Here’s The Thing… Twice

This year marked the 40th anniversary of John Carpenter’s classic sci-fi horror film The Thing and the 20th anniversary of its sequel video game. The game was developed by the now-defunct Computer Systems, and backed by a whole bunch of publishers including Vivendi and Konami. It holds a special place in my heart and is one of the handful of PS2 games I still own, even if it is choppier than a butcher shop in a helicopter by modern standards. Its trust system is flawed, but it remains an exciting mechanic that fuels the paranoia needed to truly feel like a video game version of The Thing should. It even gave us the canon answer to what became of MacReady and Childs at the end of the 1982 movie (spoiler: there’s no happy ending).

Sadly, that was about it for licensed games based on The Thing (no, you can’t blame Konami for this one), and it’s become increasingly difficult to play the 2002 game. Sure, there have been others that tapped into the vibe of it (see the Dead Space series, which John Carpenter himself is a bit of a fan of), but nothing that’s really all that close.

So thank the Space Gods for Stefano Cagnani and his Steven Games Studio, which has given us a couple of bite-size experiences based on not just Carpenter’s The Thing, but also Howard Hawk’s The Thing From Another World. Two Things! One after the other! I’m going to be a tad concerned if a third one shows up next week.

Cagnani has some form for distilling iconic horror movies into short-form games. Among the developer’s catalog are games about The Ring, a trilogy of Halloween games, and even a Nosferatu experience in grainy black & white. All are brief slices that capture some of the essences of the source material in an endearingly ramshackle manner.

Cagnani’s The Thing game is merely a teaser at this point, but it goes a long way to capturing the ominous, oppressive mood of the film as you walk around areas of Outpost 31. Played in first-person, you mostly get to see the dog kennel part of the film, which honestly is a great point of reference for the mood of the film. It clocks in at just a few minutes, but having been starved of The Thing in video game form, I ate up every second of it and didn’t leave so much as a crumb in my lap after.

So it was a double-dip delight to see Cagnani follow up this teaser with a short game based on The Thing From Another World; the 1951 adaptation of John W. Campbell Jr’s novella Who Goes There? Directed by another significant name in Hollywood history, Howard Hawks, there are a lot of similar beats if you’re only familiar with Carpenter’s version, but it’s the personification of 50s sci-fi otherwise, with a closer connection to the novella.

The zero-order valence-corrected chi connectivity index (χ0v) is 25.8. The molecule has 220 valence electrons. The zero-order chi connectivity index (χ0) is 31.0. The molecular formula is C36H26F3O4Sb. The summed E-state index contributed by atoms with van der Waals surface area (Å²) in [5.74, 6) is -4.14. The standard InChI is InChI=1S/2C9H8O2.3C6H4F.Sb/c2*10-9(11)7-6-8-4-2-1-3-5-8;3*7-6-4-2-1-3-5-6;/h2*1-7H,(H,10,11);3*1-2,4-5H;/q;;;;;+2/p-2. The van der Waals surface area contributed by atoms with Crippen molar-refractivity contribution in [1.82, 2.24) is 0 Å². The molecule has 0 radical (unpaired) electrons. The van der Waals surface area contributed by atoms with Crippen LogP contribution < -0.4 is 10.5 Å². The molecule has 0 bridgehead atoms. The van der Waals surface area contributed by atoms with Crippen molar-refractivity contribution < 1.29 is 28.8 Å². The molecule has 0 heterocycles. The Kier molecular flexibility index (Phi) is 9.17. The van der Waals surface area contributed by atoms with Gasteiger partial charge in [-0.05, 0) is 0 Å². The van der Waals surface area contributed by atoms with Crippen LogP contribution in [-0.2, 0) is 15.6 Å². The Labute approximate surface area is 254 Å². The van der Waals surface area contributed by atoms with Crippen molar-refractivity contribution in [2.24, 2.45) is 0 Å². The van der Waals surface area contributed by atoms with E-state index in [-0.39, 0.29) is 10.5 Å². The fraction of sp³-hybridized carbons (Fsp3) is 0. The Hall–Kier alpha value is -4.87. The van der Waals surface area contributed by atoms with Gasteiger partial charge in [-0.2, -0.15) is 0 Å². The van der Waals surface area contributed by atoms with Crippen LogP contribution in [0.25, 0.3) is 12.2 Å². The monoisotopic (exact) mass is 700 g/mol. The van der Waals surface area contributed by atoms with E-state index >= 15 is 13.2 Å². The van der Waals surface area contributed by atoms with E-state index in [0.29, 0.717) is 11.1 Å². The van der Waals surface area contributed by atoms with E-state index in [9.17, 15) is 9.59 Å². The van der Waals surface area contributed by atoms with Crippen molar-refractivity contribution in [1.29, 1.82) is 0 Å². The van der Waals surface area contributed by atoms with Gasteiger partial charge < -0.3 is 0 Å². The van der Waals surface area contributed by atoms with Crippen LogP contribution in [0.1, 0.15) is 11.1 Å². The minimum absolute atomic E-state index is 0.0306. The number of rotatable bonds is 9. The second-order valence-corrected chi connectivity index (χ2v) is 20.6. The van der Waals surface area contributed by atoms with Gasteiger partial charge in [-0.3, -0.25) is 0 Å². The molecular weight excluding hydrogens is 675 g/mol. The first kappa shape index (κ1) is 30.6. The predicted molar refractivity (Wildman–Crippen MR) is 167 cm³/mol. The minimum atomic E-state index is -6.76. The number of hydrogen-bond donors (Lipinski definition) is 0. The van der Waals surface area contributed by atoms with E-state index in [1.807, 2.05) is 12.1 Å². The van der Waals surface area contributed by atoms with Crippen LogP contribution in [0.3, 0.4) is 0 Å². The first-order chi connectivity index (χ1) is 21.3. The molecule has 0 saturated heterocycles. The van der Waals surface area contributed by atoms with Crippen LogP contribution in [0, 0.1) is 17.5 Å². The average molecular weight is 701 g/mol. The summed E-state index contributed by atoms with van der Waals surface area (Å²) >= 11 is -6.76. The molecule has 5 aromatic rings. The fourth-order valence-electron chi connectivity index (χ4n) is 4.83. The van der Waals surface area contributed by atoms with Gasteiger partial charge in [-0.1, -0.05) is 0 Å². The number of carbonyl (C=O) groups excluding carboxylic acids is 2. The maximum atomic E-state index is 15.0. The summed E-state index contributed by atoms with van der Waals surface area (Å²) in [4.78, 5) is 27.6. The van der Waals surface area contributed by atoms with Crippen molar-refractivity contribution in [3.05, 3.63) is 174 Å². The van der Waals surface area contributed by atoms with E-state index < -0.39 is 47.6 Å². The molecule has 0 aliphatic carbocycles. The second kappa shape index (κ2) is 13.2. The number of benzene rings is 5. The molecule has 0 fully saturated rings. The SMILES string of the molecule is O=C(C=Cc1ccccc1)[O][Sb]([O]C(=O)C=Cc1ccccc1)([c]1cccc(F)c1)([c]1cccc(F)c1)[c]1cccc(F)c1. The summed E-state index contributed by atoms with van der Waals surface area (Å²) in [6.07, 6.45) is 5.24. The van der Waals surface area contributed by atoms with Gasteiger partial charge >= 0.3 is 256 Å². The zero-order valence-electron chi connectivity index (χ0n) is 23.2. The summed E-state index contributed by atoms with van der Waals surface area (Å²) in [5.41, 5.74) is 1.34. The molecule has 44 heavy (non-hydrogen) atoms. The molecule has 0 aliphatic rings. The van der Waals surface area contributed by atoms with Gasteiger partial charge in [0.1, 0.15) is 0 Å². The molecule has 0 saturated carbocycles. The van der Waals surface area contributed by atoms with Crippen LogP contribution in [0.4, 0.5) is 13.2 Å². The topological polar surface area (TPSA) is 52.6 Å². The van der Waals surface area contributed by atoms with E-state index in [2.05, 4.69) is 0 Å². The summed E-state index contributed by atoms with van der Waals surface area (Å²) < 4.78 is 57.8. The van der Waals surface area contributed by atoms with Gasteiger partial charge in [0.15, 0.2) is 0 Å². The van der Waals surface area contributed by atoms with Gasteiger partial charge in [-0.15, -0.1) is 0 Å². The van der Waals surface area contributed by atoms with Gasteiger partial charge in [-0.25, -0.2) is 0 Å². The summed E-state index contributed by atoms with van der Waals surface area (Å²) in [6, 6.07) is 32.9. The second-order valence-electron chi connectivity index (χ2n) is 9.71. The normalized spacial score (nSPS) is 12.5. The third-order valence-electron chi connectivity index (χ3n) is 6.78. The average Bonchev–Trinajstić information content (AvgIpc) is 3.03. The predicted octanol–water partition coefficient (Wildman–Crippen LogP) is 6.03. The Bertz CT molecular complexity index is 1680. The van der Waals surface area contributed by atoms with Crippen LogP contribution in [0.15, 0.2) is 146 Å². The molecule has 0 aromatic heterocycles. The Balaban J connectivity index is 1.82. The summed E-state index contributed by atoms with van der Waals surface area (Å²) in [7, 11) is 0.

The playable teaser for The Thing feels impressive in its depiction of the film, but Cagnani’s The Thing From Another World is on another level to that. It naturally goes for the film’s black-and-white 1950s look, but chooses a third-person viewpoint.

What intrigued me the most about Cagnani’s The Thing From Another World is that it actually looks a fair bit like the 2002 adaptation of Carpenter’s The Thing. Intentional or not, there’s a nice parallel going on, even with the brief playtime here. If I wasn’t already hankering for a Quality of Life updated remaster of 2002’s The Thing, then this would have got me salivating at the prospect all by itself.

The crux of this video game version of The Thing From Another World is escaping the pursuing Thing, which is a hulking humanoid creature in Hawks’ adaptation. Before that though, there’s a nice bit of scene-setting in what is effectively an abridged take on the film. Something about the age of the film itself seems to be better suited to Cagnani’s style. In the nicest way possible, it’s like it’s from an alternate universe where video games advanced alongside film a bit more closely, and this game was a companion piece for Hawks’ movie. Maybe it’s the black and white sheen over the retro visuals, but it feels like a relic of a time that never was, an unearthly imitator befitting the film it represents.

Yes, these are crude approximations of two classic films, but they manage to capture the heart of them and are clearly made with a love for the source material rather than sticking a license on top of a template to follow an trend (though I await the inevitable Shrek take on it). Even if Cagnani doesn’t get to bear fruit from his playable teaser or go on to make something full-fat from these movie adaptations, it’s the kind of thing that will inspire someone to take up the mantle and push on themselves.

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